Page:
CDC panel votes to prioritize food and other essential workers, among other groups, for vaccination
Frontline essential workers, including those in the food production and agriculture sectors, should be next in line for the coronavirus vaccine, along with people ages 75 and older, the Centers for Disease Control and Prevention proposed in an interim recommendation on December 20. The recommendation, voted on by the CDC’s Advisory Committee on Immunization Practices (ACIP), would place the roughly 30 million frontline essential workers and the 19–21 million adults 75+ in phase 1b of the vaccine rollout, following phase 1a’s health care personnel and nursing home residents, who are currently being vaccinated.
The next phase, 1c, would cover other essential workers, including food service employees. The prioritization of such workers, as well as 1b’s frontline essential workers and 1a’s health care personnel, is meant to help achieve the “preservation of societal functioning,” according to a detailed overview of ACIP’s Sunday meeting. That need is balanced with the goal of “prevention of morbidity and mortality” achieved by concurrently prioritizing 1a’s nursing home residents, 1b’s people ages 75 and older, and 1c’s people ages 65–74 and people with high-risk medical conditions.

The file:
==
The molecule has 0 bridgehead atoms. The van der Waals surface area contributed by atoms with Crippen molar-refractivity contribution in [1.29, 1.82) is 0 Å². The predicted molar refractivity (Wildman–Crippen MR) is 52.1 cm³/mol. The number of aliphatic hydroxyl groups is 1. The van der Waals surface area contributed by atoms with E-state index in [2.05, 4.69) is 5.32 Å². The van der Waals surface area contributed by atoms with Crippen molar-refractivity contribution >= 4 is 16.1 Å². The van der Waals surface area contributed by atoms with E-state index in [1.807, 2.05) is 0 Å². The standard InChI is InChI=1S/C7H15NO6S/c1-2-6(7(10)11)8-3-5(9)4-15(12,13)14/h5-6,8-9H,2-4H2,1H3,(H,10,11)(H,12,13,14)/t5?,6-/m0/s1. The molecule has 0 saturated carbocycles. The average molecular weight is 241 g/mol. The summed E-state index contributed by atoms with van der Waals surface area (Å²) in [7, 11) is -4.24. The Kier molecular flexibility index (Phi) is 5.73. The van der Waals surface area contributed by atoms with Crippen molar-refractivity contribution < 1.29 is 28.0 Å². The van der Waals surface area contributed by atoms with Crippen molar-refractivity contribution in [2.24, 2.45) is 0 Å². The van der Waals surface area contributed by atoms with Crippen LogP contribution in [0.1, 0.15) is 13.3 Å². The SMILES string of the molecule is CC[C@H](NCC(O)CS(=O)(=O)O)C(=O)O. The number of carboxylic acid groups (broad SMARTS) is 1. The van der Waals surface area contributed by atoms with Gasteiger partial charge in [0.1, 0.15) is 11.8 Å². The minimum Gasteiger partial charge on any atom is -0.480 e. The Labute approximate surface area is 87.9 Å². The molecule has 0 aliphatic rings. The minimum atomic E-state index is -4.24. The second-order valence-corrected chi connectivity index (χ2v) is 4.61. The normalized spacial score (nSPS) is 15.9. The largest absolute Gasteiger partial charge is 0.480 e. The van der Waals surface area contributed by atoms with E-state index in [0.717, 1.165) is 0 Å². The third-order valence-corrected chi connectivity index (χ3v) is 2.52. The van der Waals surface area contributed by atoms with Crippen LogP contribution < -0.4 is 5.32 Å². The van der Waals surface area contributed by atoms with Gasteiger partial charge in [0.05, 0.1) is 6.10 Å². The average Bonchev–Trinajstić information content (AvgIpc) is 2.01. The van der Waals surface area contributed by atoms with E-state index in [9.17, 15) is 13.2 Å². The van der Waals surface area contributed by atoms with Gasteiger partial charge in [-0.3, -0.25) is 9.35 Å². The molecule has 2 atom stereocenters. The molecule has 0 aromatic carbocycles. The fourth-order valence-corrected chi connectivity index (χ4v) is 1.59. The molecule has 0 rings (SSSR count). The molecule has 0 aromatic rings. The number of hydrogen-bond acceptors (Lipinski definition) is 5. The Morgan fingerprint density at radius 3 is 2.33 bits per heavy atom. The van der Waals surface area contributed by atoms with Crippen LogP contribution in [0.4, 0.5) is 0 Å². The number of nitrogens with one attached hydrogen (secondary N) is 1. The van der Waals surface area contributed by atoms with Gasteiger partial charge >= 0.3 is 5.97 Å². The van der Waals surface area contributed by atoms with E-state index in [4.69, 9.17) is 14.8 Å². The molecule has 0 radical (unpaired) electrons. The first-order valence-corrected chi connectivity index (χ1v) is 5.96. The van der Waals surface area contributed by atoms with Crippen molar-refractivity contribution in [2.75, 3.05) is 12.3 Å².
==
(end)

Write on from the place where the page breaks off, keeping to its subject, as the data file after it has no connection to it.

The food supply industry has lobbied for prioritization of its workers when it comes to vaccination, Food Dive reported in November. More than 77,000 workers in the food system — including 51,519 meatpacking workers, 14,262 food processing workers, and 11,405 farm workers — have tested positive for COVID-19 as of December 18, FERN reports. At least 347 have died.
“With COVID-19 cases continuing to skyrocket, hundreds of these essential workers have already died and thousands more are infected daily as they serve our country by keeping our food supply secure,” Marc Perrone, president of the United Food and Commercial Workers International Union, said, per Food Dive. ACIP’s vote recognizes the “vital role these essential workers continue to serve as the pandemic worsens,” according to the union.
Next, ACIP’s interim recommendation has to be accepted by CDC director Robert Redfield. Although these recommendations are not legally binding directives, state and local health officials use them to guide how they implement vaccine rollout.
And in other news…
- The latest $900 billion stimulus package — which Eater NY’s Ryan Sutton covers in detail here — allocates $284 billion to small businesses through the Paycheck Protection Program, including $20 billion for companies in low-income areas. [NRN]
- The world’s first gin in a paper-based bottle is launching next year, and other drinks may be soon to follow. [Guardian]
- Kellogg’s Smorz is the cereal that will not die. [Food Business News]
- How will we eat in 2021? [NYT]
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